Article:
Though I am free and belong to no man, I make myself a slave to everyone, to win as many as possible. To the Jews I became like a Jew, to win the Jews. To those under the law I became like one under the law (though I myself am not under the law), so as to win those under the law. To those not having the law I became like one not having the law (though I am not free from God’s law but am under Christ’s law), so as to win those not having the law. To the weak I became weak, to win the weak. I have become all things to all men so that by all possible means I might save some. I do all this for the sake of the gospel, that I may share in its blessings.
I have usually taken this passage as Paul’s instruction on missional living. Taken this way, he’s encouraging us to identify closely with those to whom we minister. Certainly Paul lets us see his own willingness to identify with others, empathizing with them, seeing their worldview, engaging in their perspective, and so ministering Christ. He was intent “to win as many as possible” (verse 19) and so immersed himself in the circumstance of his hearers so that he could express the truth of the Gospel plainly.
It’s clear that Paul’s example gives us a strong lesson in living missionally. But I think the reason he chooses to speak of it right here is so that we might appreciate the nature of sacrifice. He wants us to see the cost. In order to enter into the circumstance of others, he had put aside some of his own rights and privileges. This is the very thing he had been urging the Corinthians to do with each other back in chapter 8: “if what I eat causes my brother to fall into sin, I will never eat meat again, so that I will not cause him to fall” (8:13).
So here, in chapter 9, he gives us the example from his own life on mission. He constrained himself, as though living under the law, when he was in fact free. He lived in the unfamiliar culture of the pagan world (those without the law), enduring their barbarities, even though this was perhaps less than comfortable. To those who were weak, he became weak – he’s speaking of those “weak in conscience,” telling us he accommodated his own eating and drinking, limiting his choices for their sakes.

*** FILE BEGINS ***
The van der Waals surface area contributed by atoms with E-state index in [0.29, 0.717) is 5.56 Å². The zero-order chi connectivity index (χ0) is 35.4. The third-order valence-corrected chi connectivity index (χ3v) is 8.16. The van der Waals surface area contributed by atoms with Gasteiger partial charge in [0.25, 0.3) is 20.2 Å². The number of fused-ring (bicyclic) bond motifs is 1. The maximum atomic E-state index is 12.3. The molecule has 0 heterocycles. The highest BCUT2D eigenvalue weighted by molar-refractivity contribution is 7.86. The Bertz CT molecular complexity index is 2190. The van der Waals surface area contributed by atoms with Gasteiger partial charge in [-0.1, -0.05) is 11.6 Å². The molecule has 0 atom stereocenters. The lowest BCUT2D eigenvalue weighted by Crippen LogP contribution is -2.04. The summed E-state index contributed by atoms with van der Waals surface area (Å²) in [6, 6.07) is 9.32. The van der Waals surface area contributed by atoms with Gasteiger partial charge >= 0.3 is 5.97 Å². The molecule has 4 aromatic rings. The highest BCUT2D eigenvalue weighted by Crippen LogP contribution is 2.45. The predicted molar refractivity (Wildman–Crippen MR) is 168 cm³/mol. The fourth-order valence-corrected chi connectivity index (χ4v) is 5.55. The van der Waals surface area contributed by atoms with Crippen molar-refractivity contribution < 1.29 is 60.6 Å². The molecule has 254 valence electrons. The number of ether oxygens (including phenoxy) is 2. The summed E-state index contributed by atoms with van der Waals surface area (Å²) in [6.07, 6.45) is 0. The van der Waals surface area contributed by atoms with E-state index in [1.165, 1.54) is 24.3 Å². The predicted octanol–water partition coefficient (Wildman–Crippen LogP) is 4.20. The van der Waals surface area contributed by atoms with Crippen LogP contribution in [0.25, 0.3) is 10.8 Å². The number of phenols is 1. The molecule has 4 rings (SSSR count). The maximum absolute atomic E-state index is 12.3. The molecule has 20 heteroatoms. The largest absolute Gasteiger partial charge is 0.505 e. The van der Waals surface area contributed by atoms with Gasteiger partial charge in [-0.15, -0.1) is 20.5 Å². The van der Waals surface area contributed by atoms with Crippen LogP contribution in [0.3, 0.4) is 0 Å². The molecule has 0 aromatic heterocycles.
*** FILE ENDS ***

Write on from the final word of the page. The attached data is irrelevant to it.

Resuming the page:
Live in community like this, Paul is saying. Be willing to forgo some of your own rights for the benefit of others. Limit your own freedom when expressing it might cause another to stumble. Sacrifice for the good of a sister or brother.
It all reminds me of something. Further back. On that night just before the cross.
Remember? Jesus stripped off his outer clothing, wrapped a towel around his waist, knelt down at each of the disciples’ feet, washing them clean. He laid aside his rights for the benefit of his brothers. He, the Lord and Master, did it for their good.
And then, he did it again at the cross.
Paul urges us to sacrifice. There is good precedent. Paul himself laid aside rights to enter into the experience of those he wished to see saved – “to win as many as possible.” Jesus laid aside rights for our eternal salvation.
Will we bend for the good of a weaker brother? Will we yield for the benefit of a weaker sister?
Dear Jesus, you call me to sacrifice, just like you. I look for the heroic moments, but sometimes the sacrifice is more costly in the little things, laying aside the right to food or drink or comfort or preferences. Help me to bear with those for whom you have died. Give me your compassion, that I might do it with grace.
Reflect: What is one act of sacrifice you could engage in today for the sake of a sister or brother?